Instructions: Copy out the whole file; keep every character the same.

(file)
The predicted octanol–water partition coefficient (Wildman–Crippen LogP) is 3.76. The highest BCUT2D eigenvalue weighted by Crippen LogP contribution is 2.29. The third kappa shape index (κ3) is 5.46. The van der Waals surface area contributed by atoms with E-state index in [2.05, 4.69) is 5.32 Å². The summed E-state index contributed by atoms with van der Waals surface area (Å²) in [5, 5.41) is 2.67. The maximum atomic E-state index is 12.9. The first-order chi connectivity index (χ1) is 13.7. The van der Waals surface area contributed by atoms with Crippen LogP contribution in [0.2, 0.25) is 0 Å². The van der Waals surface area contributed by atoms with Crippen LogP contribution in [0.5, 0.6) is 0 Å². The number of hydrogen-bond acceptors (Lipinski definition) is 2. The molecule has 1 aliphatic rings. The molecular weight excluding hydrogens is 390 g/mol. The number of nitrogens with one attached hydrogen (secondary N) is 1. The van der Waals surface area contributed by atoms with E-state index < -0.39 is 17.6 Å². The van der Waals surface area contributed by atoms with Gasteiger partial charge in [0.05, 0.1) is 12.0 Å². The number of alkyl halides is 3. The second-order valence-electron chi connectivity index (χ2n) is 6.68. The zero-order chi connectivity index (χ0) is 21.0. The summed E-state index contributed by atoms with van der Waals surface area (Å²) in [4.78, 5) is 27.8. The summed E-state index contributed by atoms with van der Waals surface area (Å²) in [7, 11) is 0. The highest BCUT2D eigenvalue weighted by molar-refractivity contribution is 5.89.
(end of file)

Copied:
The predicted octanol–water partition coefficient (Wildman–Crippen LogP) is 3.76. The highest BCUT2D eigenvalue weighted by Crippen LogP contribution is 2.29. The third kappa shape index (κ3) is 5.46. The van der Waals surface area contributed by atoms with E-state index in [2.05, 4.69) is 5.32 Å². The summed E-state index contributed by atoms with van der Waals surface area (Å²) in [5, 5.41) is 2.67. The maximum atomic E-state index is 12.9. The first-order chi connectivity index (χ1) is 13.7. The van der Waals surface area contributed by atoms with Crippen LogP contribution in [0.2, 0.25) is 0 Å². The van der Waals surface area contributed by atoms with Crippen LogP contribution in [0.5, 0.6) is 0 Å². The number of hydrogen-bond acceptors (Lipinski definition) is 2. The molecule has 1 aliphatic rings. The molecular weight excluding hydrogens is 390 g/mol. The number of nitrogens with one attached hydrogen (secondary N) is 1. The van der Waals surface area contributed by atoms with E-state index < -0.39 is 17.6 Å². The van der Waals surface area contributed by atoms with Gasteiger partial charge in [0.05, 0.1) is 12.0 Å². The number of alkyl halides is 3. The second-order valence-electron chi connectivity index (χ2n) is 6.68. The zero-order chi connectivity index (χ0) is 21.0. The summed E-state index contributed by atoms with van der Waals surface area (Å²) in [4.78, 5) is 27.8. The summed E-state index contributed by atoms with van der Waals surface area (Å²) in [7, 11) is 0. The highest BCUT2D eigenvalue weighted by molar-refractivity contribution is 5.89.